Raise your hand if you’ve been prescribed antibiotics at least once in your life. Chances are, most of us have. Antibiotics are being prescribed even for simple ailments like a cold and sore throat. Perhaps some of us realize now how damaging antibiotics can be for our gut health (it gets rid of the bad guys AND the good guys!). And when we create discord among our gut bacteria, other issues can follow. Not only that, but the overuse of antibiotics can cause antibiotic-resistant bacteria, which is not good, guys. Seems to defeat the purpose, don’t you think?
It makes me so mad (screaming into a pillow right now!) when I hear how often antibiotics are prescribed. How about trying something natural first, which may have little to no side effects? Now let me clarify that of course there is a time and a place for antibiotics. I just think we don’t mind that “time and place” part very well.
Since the cold and flu season is upon us, I want to introduce you to an herb you may not have tried yet. Ladies and gents, I bring to you….marshmallow root!
No, it doesn’t taste like marshmallows. But it can be very powerful! Marshmallow (althaea officinalis) is a plant native to Europe and used medicinally in many parts of the world. The roots, leaves, and flowers can all be used, but today we are going to focus on the root. Marshmallow root contains lots of beneficial constituents, such as flavonoids, antioxidants, and amino acids. It is anti-bacterial, antifungal, anti-inflammatory, and antiviral. Just anti-all!
Namely, it’s useful for supporting the respiratory system. You know that cough that lingers on and on? That cough that keeps you from falling asleep because you just can’t seem to expel whatever crap is stuck in there? Marshmallow might be helpful. Brew yourself a cup of marshmallow tea (add your sweetener of choice), sit back, relax, and read on!
Marshmallow root comes from a classification of herbs known as demulcents, which describes its ability to form a soothing and cooling film over the mucous membrane. In doing so, it helps to alleviate irritation of the membrane brought on by excessive coughing and/or illness.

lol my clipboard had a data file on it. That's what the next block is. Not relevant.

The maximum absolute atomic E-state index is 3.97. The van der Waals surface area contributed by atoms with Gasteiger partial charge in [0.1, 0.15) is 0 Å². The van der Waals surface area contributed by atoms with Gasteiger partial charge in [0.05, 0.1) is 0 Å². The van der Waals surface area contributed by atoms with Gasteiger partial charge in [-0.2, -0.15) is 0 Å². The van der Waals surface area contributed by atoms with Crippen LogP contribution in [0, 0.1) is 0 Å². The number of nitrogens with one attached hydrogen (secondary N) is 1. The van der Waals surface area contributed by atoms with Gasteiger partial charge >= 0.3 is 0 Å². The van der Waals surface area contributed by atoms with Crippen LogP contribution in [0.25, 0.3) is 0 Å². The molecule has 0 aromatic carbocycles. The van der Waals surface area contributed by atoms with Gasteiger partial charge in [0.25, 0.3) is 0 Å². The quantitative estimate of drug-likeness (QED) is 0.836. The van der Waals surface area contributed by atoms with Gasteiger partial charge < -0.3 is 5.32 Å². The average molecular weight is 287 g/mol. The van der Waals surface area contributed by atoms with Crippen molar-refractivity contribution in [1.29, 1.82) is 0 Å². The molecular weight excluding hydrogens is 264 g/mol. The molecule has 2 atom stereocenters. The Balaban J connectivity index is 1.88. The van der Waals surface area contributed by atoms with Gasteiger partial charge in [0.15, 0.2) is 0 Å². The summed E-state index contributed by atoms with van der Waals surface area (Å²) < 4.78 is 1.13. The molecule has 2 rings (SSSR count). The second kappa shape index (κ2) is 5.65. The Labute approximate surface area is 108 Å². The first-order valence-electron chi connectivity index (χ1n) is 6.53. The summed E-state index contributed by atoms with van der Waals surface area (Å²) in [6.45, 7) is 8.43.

This slimy film can help coat a sore throat, ease a stomachache, and help you expel the junk you’ve been trying to cough up (3).
Marshmallow is helpful for alleviating swelling, congestion, and pain associated with a cough or cold. It can help reduce swelling of the lymph nodes, encourage healing, and suppress the urge to cough (4).
It can also help with symptoms of bacterial infections as it is anti-bacterial. It contains phagocytes that swallow up bacteria and dead cell tissues, which helps with the healing process. Go, marshy, go!
Marshmallow root can be helpful for alleviating heartburn and digestive upset because of its soothing and cooling properties.
It may also help preserve the gut lining due to its filmy nature, which can plug up the holes in the gut that may contribute to leaky gut. Leaky gut occurs when the gut allows food particles and other substances to leak into our blood, causing digestive upset and autoimmune reactivity. Thus, marshmallow root could be beneficial for all sorts of digestive ailments from leaky gut to ulcerative colitis (5, 6).
For simpler ailments, marshmallow has also got your back. Common digestive complaints such as heartburn, constipation, diarrhea, and general discomfort could be alleviated by marshmallow root.
Remember that slimy film we discussed? This is known as mucilage (think mucous), which swells when combined with liquid to form a protective coating around membranes. This quality helps to modulate inflammation of the skin, kill bacteria, and provide moisture for the skin (7).
Slap some marshmallow salve on your sunburn to help the healing process! Marshmallow root can be helpful for soothing itching, swelling and redness of the skin. Marshmallow salve could also be beneficial for eczema.
How to Make Marshmallow Tea
I like to order my marshmallow root from Mountain Rose Herbs. Their herbs are organic and high quality.
First step, do not boil water. You will actually want to make a warm or cold-water infusion of marshmallow root in order to preserve its demulsifying properties. Simply pour a cup of water over a tablespoon of herb and let it do its thing in the fridge overnight (or at least for a few hours). Strain and then drink!
Again, don’t expect the sugary marshmallow taste. You may want to add some sweetener to your brew. I recommend raw, organic honey. Enjoy!